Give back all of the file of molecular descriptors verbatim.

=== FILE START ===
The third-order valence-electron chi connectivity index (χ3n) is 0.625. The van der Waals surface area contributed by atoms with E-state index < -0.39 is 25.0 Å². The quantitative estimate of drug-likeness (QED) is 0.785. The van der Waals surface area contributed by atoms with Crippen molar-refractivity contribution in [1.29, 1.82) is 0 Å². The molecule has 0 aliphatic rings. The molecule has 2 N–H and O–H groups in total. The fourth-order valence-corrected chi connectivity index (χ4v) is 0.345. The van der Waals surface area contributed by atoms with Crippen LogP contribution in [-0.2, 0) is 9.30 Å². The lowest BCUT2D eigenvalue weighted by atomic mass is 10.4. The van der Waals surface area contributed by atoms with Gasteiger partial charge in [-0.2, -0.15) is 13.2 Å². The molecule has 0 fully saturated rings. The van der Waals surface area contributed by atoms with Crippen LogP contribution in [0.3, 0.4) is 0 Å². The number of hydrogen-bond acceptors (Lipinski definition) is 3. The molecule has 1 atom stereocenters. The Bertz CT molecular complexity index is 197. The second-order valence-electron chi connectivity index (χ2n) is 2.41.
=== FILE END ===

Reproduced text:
The third-order valence-electron chi connectivity index (χ3n) is 0.625. The van der Waals surface area contributed by atoms with E-state index < -0.39 is 25.0 Å². The quantitative estimate of drug-likeness (QED) is 0.785. The van der Waals surface area contributed by atoms with Crippen molar-refractivity contribution in [1.29, 1.82) is 0 Å². The molecule has 0 aliphatic rings. The molecule has 2 N–H and O–H groups in total. The fourth-order valence-corrected chi connectivity index (χ4v) is 0.345. The van der Waals surface area contributed by atoms with Crippen LogP contribution in [-0.2, 0) is 9.30 Å². The lowest BCUT2D eigenvalue weighted by atomic mass is 10.4. The van der Waals surface area contributed by atoms with Gasteiger partial charge in [-0.2, -0.15) is 13.2 Å². The molecule has 0 fully saturated rings. The van der Waals surface area contributed by atoms with Crippen LogP contribution in [0.3, 0.4) is 0 Å². The number of hydrogen-bond acceptors (Lipinski definition) is 3. The molecule has 1 atom stereocenters. The Bertz CT molecular complexity index is 197. The second-order valence-electron chi connectivity index (χ2n) is 2.41.